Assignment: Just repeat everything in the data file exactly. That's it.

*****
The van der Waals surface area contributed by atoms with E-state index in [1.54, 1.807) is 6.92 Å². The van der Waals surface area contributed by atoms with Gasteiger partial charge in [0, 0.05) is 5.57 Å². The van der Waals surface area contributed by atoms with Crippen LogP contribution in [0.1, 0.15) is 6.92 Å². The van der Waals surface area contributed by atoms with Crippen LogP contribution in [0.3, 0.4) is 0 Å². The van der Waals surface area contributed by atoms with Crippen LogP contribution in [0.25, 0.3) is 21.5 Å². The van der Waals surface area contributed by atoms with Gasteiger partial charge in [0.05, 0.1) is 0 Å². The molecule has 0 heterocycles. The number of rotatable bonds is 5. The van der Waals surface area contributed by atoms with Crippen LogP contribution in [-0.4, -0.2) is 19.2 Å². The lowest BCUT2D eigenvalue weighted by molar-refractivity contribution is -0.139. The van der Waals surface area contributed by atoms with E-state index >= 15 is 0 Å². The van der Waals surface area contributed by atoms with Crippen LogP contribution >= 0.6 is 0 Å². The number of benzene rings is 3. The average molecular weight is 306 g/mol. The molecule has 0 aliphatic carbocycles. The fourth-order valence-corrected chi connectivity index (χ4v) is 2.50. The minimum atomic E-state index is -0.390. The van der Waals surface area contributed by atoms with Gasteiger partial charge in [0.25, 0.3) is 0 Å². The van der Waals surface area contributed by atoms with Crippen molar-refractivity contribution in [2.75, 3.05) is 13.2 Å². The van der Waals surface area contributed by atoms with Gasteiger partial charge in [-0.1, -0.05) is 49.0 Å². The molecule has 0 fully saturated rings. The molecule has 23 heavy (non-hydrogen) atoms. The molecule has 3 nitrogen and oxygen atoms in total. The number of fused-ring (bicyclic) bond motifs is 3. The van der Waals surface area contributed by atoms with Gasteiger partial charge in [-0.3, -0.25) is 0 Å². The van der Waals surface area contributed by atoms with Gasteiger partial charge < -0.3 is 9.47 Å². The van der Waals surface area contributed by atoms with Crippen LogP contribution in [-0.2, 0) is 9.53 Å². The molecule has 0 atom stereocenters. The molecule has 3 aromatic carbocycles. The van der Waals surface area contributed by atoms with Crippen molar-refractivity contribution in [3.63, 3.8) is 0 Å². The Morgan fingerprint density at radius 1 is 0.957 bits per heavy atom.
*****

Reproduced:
The van der Waals surface area contributed by atoms with E-state index in [1.54, 1.807) is 6.92 Å². The van der Waals surface area contributed by atoms with Gasteiger partial charge in [0, 0.05) is 5.57 Å². The van der Waals surface area contributed by atoms with Crippen LogP contribution in [0.1, 0.15) is 6.92 Å². The van der Waals surface area contributed by atoms with Crippen LogP contribution in [0.3, 0.4) is 0 Å². The van der Waals surface area contributed by atoms with Crippen LogP contribution in [0.25, 0.3) is 21.5 Å². The van der Waals surface area contributed by atoms with Gasteiger partial charge in [0.05, 0.1) is 0 Å². The molecule has 0 heterocycles. The number of rotatable bonds is 5. The van der Waals surface area contributed by atoms with Crippen LogP contribution in [-0.4, -0.2) is 19.2 Å². The lowest BCUT2D eigenvalue weighted by molar-refractivity contribution is -0.139. The van der Waals surface area contributed by atoms with E-state index >= 15 is 0 Å². The van der Waals surface area contributed by atoms with Crippen LogP contribution >= 0.6 is 0 Å². The number of benzene rings is 3. The average molecular weight is 306 g/mol. The molecule has 0 aliphatic carbocycles. The fourth-order valence-corrected chi connectivity index (χ4v) is 2.50. The minimum atomic E-state index is -0.390. The van der Waals surface area contributed by atoms with Gasteiger partial charge in [0.25, 0.3) is 0 Å². The van der Waals surface area contributed by atoms with Crippen molar-refractivity contribution in [2.75, 3.05) is 13.2 Å². The van der Waals surface area contributed by atoms with Gasteiger partial charge in [-0.1, -0.05) is 49.0 Å². The molecule has 0 fully saturated rings. The molecule has 23 heavy (non-hydrogen) atoms. The molecule has 3 nitrogen and oxygen atoms in total. The number of fused-ring (bicyclic) bond motifs is 3. The van der Waals surface area contributed by atoms with Gasteiger partial charge in [-0.3, -0.25) is 0 Å². The van der Waals surface area contributed by atoms with Gasteiger partial charge < -0.3 is 9.47 Å². The van der Waals surface area contributed by atoms with Crippen LogP contribution in [-0.2, 0) is 9.53 Å². The molecule has 0 atom stereocenters. The molecule has 3 aromatic carbocycles. The van der Waals surface area contributed by atoms with Crippen molar-refractivity contribution in [3.63, 3.8) is 0 Å². The Morgan fingerprint density at radius 1 is 0.957 bits per heavy atom.